Are You a Tough-Minded Leader?
Norb Slowikowski / November 2016
Are you a tough-minded leader? Before you answer that question, let me give you some information that will enlighten you about what tough-minded leadership is, and then you can decide.
Tough doesn’t necessarily mean hard. For example, a piece of granite is a hard substance, yet if you hit it with a hammer, it will shatter into pieces. Now think of a piece of leather: If you hit the leather with a hammer, it doesn’t make a dent—in fact, hitting leather with a hammer will make it more pliable and supple.
That’s what you want from tough-minded leadership: a durable mind-set to deal with whatever specific needs arise. The leader who expects his or her people to perform their best will achieve the greatest results. Setting the expectation for your team members is key.
The tough-minded leader believes that performance is all that matters. This may sound a little rigid at first. Team performance is typically defined in terms of getting things done. In a tough-minded leader’s point of view, performance means total performance. An emphasis on qualities like commitment, courage, integrity, loyalty, hard work and fairness matter as much as talent, ability and skills.
The tough-minded leader respects the dignity and worth of each team member and guides each person to integrate his or her best performance into the framework of the organization by doing the following:
Encourage input from everyone. Ideas, suggestions—whatever it takes to help define the best possible mission, vision and goals to move the workplace forward on a path to continuous improvement.
Develop clear and specific performance standards. Measure performance against set standards—no compromising.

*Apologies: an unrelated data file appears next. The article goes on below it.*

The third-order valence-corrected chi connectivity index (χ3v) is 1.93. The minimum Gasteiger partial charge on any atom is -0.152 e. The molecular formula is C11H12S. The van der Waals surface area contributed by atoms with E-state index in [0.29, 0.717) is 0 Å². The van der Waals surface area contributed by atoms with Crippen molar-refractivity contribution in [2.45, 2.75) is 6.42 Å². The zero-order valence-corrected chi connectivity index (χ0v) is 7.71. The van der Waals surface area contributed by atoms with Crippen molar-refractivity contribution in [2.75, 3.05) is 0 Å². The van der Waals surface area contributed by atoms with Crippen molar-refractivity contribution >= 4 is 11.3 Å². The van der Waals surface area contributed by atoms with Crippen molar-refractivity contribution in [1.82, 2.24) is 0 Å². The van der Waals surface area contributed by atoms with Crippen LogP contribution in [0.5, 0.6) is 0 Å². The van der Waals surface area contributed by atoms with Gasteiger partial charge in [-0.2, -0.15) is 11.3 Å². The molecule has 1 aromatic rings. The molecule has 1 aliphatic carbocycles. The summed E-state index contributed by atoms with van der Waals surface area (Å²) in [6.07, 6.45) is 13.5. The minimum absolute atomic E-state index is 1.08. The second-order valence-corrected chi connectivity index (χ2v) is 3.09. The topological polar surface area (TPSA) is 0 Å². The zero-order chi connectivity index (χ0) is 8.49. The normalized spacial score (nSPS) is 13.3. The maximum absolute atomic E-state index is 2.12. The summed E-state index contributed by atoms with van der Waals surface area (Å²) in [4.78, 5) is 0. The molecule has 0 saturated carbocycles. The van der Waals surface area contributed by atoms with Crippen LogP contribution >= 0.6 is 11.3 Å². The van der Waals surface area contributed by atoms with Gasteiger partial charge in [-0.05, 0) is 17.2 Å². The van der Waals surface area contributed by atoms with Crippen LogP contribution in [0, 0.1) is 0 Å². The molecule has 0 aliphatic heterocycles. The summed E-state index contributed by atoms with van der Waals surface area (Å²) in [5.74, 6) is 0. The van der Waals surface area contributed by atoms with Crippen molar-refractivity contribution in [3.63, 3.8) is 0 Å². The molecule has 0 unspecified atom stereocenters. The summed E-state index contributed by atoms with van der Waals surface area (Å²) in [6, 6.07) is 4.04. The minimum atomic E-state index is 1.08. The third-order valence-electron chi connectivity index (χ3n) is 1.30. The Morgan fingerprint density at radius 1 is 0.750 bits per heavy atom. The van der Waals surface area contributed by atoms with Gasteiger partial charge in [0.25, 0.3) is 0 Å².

Implement a pay-for-performance evaluation process.
Develop processes and procedures for people to follow to achieve consistency of excellence on the job.
Use ongoing training and coaching to develop and hone the skill sets of your team.
Challenge your people to strive for continuous improvement every day.
Develop and maintain emotional vulnerability (the capacity to let others in and let yourself out). This required communication that includes shared meaning and shared understanding.
Provide consistent interaction. and MBWA (manage by walking around).
Expect the best from team members every day.
Let’s circle back to the beginning. With this additional information, how can we expand on the definition of tough-minded leadership?
Let’s take the definition of leadership and expand it to encompass tough-minded leadership principles: “The development of clear and complete expectations in order to identify and utilize the strengths of all resources in the organization—the most important of which is people. Set the pace with high expectations for all players in the process.”
These ideas are tough but not hard. So let me end with the following questions: Do you care enough to lead? Do you care enough to expect the absolute best from your people?
I think you know the answer. The tough-minded leader will settle for nothing less.
Norb Slowikowski is president of Slowikowski & Associates, Inc., Darien, Ill. To contact him, email firstname.lastname@example.org.